“Israel? Really?! You are quite far away!”

In a few minutes we spotted the Vigilant with all of the searchlights on. It was bouncing up and down on the waves and our first attempt to come to the ship with the kayaks didn’t go well.

But Chuck was very cool and very efficient. We were told to leave the kayaks and climb up using the ship’s tethered life ring. The ship’s crew pulled us aboard. Chuck held on to our kayaks and helped the Vigilant crew haul our boats aboard. In short time we were safely aboard with all of our gear.

It was 6:00 P.M. Two and half hours had passed from the moment we had transmitted our first Mayday.

The fishing boat Vigilant, a 58-foot fish tender, was handled by captain Dennis Magnuson and the deckhand Quinn Tavfer. We couldn’t imagine a better welcome than what we got on the Vigilant.

Fortunately for us, the Vigilant had been nearby in Port Dick Bay collecting salmon from three smaller fishing vessels. We stayed aboard the ship for two days, and when it was full of salmon and ready to head home, we were dropped off at Homer.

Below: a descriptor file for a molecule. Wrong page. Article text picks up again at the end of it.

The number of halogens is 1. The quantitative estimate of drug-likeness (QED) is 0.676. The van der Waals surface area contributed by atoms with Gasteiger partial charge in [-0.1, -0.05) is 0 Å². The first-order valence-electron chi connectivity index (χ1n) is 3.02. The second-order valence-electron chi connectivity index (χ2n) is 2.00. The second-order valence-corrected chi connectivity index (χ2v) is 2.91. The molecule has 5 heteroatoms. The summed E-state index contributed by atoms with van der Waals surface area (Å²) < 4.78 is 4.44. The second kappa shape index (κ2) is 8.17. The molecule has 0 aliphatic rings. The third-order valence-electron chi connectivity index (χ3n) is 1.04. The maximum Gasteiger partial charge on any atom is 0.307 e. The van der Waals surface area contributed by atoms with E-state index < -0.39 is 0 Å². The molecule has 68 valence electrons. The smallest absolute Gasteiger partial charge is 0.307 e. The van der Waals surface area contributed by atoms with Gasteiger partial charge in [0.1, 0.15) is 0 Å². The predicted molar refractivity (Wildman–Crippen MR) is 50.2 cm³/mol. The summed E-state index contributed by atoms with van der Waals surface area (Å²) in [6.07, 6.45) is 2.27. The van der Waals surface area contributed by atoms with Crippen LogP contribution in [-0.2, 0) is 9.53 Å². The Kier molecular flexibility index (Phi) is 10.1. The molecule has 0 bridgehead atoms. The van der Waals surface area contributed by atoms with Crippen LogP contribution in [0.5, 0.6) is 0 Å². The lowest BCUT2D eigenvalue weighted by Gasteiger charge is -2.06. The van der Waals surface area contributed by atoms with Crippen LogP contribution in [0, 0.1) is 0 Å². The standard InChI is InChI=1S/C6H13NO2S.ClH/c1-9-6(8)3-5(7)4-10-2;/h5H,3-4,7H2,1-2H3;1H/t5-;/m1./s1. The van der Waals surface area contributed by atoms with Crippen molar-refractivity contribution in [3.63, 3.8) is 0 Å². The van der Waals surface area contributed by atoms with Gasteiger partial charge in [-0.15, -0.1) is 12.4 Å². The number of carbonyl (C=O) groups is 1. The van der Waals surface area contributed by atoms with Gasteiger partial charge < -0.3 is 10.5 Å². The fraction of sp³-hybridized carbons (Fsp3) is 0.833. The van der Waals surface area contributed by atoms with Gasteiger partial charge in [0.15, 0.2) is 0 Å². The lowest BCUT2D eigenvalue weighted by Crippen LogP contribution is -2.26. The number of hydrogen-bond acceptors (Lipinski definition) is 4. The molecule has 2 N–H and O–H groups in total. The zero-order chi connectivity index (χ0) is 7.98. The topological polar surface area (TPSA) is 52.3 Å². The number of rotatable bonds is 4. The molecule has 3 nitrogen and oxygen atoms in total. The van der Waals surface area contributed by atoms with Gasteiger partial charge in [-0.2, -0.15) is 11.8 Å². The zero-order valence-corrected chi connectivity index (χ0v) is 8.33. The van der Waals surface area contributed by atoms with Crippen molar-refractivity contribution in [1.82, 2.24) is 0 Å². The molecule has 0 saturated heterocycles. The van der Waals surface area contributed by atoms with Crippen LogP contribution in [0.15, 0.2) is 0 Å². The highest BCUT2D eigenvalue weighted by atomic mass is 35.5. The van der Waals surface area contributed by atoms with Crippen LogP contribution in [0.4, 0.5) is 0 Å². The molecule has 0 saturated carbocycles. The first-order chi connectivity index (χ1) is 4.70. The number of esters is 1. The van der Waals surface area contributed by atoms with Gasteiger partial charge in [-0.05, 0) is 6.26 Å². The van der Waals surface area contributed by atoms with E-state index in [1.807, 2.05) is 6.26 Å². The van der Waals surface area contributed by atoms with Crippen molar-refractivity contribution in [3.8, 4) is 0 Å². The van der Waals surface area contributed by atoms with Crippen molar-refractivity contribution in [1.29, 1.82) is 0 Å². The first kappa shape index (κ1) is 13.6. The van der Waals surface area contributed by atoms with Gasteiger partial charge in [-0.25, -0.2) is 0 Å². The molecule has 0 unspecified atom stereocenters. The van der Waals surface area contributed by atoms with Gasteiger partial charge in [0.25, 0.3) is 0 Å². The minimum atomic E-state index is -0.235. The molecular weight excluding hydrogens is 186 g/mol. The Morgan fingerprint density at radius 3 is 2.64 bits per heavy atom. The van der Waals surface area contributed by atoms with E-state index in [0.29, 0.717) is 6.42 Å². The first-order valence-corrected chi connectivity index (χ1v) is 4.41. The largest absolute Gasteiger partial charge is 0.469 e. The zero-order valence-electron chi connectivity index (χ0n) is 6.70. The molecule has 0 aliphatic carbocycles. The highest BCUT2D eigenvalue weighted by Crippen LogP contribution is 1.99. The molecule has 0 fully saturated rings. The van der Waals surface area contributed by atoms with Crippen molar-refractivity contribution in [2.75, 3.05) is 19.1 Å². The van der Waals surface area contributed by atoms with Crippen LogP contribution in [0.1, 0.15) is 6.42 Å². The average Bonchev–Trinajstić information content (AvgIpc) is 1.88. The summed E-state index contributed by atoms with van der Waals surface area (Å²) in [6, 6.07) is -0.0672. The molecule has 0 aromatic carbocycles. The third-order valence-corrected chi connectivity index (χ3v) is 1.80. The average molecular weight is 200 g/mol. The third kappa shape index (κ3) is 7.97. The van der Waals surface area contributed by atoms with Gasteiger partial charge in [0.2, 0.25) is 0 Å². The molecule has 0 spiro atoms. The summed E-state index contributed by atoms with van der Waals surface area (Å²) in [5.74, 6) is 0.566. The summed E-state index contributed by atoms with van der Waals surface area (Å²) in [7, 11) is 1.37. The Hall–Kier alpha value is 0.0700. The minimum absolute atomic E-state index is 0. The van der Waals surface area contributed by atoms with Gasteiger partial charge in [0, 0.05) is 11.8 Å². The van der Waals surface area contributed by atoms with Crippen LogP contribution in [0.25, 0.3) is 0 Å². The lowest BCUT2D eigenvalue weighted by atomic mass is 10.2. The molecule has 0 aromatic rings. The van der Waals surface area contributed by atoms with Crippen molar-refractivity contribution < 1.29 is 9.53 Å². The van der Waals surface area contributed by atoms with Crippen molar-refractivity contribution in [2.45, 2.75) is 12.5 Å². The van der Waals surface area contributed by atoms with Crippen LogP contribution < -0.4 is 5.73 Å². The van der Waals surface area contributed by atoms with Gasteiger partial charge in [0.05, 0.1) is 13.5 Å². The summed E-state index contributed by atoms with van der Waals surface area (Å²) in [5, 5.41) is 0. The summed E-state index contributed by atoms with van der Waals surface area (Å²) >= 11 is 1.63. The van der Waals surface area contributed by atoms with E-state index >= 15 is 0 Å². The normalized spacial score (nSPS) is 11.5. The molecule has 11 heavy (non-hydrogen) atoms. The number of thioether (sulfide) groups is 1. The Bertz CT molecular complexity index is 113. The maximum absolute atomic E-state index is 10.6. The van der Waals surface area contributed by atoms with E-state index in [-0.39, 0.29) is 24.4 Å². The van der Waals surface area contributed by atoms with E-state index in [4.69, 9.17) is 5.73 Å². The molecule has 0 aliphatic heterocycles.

We allowed ourselves to be distracted from our safety procedures. Our routine was to get a weather forecast via the satellite phone text message, and listen to the weather radio twice a day to get the regular updates at 4 A.M. and 4 P.M.

Even when we didn’t have reception for the weather radio at our campsite, we still could paddle out from shore and probably have reception out on the water. With the good weather around us, the forecast for fair weather we had gotten a day before and the general feeling that conditions would likely improve after the eight days of rain we’d been through, blunted our senses, and we didn’t maintain the necessary level of alertness.